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New US Preventive Services Task Force Recommendations on Diet, Activity Counseling to Prevent Cardiovascular Disease

The US Preventive Services Task Force (USPSTF) has updated their stance on behavioral counseling to improve healthy diet and physical activity for cardiovascular disease prevention in adults without cardiovascular disease risk factors in a new recommendation statement.

An update to their 2017 recommendation, the USPSTF concluded with moderate certainty that behavioral counseling interventions had a small net benefit on cardiovascular disease risk in adults without cardiovascular disease risk factors and recommends clinicians individualize the decision to offer or refer these patients to counseling to promote a healthy diet and physical activity, which is consistent with the recommendation made by the organization in 2017.

“Behavioral counseling interventions to promote a healthy lifestyle can help prevent heart attacks and strokes for some people without cardiovascular disease risk factors,” said Task Force member Lori Pbert, PhD, in a statement from the USPSTF. “It’s important that healthcare professionals and patients have a conversation that is guided by professional judgment and patient preferences, such as a person’s interest in making changes to their diet and physical activity, to decide together if counseling interventions may be right for them.”

Published on July 26, the recommendations statement was composed by a Carol Mangione, MD, MSPH, and a team of colleagues to provide clinicians with an update on the latest evidence on the benefits and hearts of behavioral counseling interventions for promoting healthy lifestyle behaviors in adults without cardiovascular disease. The recommendation within the 2022 statement, which received a level C recommendation, is based on a literature review performed by a team of investigators led by Carrie D. Patnode, PhD, MPH, designed to evaluate data on the benefits and harms of behavioral counseling using data from randomized clinical trials of behavioral counseling interventions aimed at improving diet, increasing physical activity, or decreasing sedentary time. This review, which encompassed data from 113 randomized clinical trials with a population of 129,993 participants, concluded diet and physical activity behavioral counseling in adults without known cardiovascular risk factors provided small but statistically significant benefits for multiple important intermediate health outcomes.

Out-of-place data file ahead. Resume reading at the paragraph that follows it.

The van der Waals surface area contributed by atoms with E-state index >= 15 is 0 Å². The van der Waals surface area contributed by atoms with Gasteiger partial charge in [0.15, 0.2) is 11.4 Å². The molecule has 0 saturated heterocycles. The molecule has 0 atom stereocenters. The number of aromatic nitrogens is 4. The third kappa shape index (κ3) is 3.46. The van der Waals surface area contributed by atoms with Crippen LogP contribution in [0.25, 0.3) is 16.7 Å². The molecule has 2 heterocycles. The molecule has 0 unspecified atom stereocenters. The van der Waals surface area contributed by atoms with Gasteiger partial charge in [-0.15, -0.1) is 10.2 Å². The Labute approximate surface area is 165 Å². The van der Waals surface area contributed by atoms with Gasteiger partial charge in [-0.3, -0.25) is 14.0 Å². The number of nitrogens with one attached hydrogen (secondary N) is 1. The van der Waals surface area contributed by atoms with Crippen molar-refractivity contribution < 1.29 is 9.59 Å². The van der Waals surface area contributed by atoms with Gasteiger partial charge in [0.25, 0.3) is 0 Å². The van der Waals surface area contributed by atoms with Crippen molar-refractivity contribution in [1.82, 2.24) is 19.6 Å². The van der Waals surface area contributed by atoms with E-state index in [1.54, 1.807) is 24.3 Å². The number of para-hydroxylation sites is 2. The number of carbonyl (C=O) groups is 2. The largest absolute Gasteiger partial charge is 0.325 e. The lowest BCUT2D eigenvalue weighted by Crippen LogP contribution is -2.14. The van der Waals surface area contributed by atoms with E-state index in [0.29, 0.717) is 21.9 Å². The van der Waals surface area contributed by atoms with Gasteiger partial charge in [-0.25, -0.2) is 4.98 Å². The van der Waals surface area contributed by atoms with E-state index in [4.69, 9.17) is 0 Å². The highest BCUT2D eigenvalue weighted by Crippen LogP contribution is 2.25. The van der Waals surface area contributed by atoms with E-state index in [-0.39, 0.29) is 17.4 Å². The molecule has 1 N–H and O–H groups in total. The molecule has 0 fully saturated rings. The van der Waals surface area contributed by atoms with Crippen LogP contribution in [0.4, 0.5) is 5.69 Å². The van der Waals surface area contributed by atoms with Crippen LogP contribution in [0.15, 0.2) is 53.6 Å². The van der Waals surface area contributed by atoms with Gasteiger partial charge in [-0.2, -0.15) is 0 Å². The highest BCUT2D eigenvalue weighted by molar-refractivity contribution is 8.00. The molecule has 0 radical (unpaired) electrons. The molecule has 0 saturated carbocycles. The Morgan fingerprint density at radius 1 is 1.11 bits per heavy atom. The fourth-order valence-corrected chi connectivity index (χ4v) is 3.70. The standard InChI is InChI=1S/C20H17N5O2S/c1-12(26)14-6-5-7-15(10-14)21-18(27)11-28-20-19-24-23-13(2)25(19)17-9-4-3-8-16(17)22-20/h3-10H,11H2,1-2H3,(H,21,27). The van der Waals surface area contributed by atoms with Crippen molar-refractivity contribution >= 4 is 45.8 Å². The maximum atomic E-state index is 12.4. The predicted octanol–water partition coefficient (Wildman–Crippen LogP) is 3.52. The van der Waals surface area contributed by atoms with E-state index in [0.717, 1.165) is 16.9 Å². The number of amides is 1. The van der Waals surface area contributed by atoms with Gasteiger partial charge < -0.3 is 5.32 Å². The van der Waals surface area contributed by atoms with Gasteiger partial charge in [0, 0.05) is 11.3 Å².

Within their statement, authors provide recommendations for effective implementation of these recommendations and point out these should be implemented using personal judgment.

Implementation recommendations:

  • Common dietary counseling advice should promote increased consumption of fruits, vegetables, and fiber; reduced consumption of saturated fats, sodium, and sugar-sweetened beverages; or both.
  • Physical activity counseling should encourage patients to gradually increase aerobic activity to achieve at least 150 minutes per week of equivalent moderate-intensity activity.
  • Interventions can be delivered individually, in a group, or both, with or without follow-up, or delivered remotely through a combination of print materials, telephone calls, technology-based activities, or some combination thereof.
  • Typical counseling techniques should include behavioral change techniques such as goal setting, problem solving, and self-monitoring. Approaches including motivational interviewing principles or portions of the “5 A’s” Model (assess, advise, agree, assist, and arrange) are common.
  • A wide range of specially trained professionals can deliver these interventions.
  • Interaction time with a clinician can vary from 30 minutes to 6 hours over 6 months or longer.

In an editorial published in JAMA Cardiology, Carl Lavie, MD, Barry Franklin, PhD, and Keith Ferdinand, MD, underline the importance of behavioral counseling in prevention of cardiovascular disease event and how optimizing delivery of this counseling could have implications on a population level.

“Although the modulations described by the USPSTF in CVD risk factors were only modest, the improvements in physical activity were more substantial. Considering the role that physical activity, cardiorespiratory fitness, and sedentary behaviors have on health outcomes, improving these prognostic indices even modestly should reduce the incidence of CVD and cancers across populations, which should favorably and disproportionately impact the Black population relative to the incidence/prevalence of unhealthy lifestyles, risk factors, and underlying chronic disease,” wrote the Lavie, Franklin, and Ferdinand.

This statement, “Behavioral Counseling Interventions to Promote a Healthy Diet and Physical Activity for Cardiovascular Disease Prevention in Adults Without Cardiovascular Disease Risk Factors,” was published in JAMA.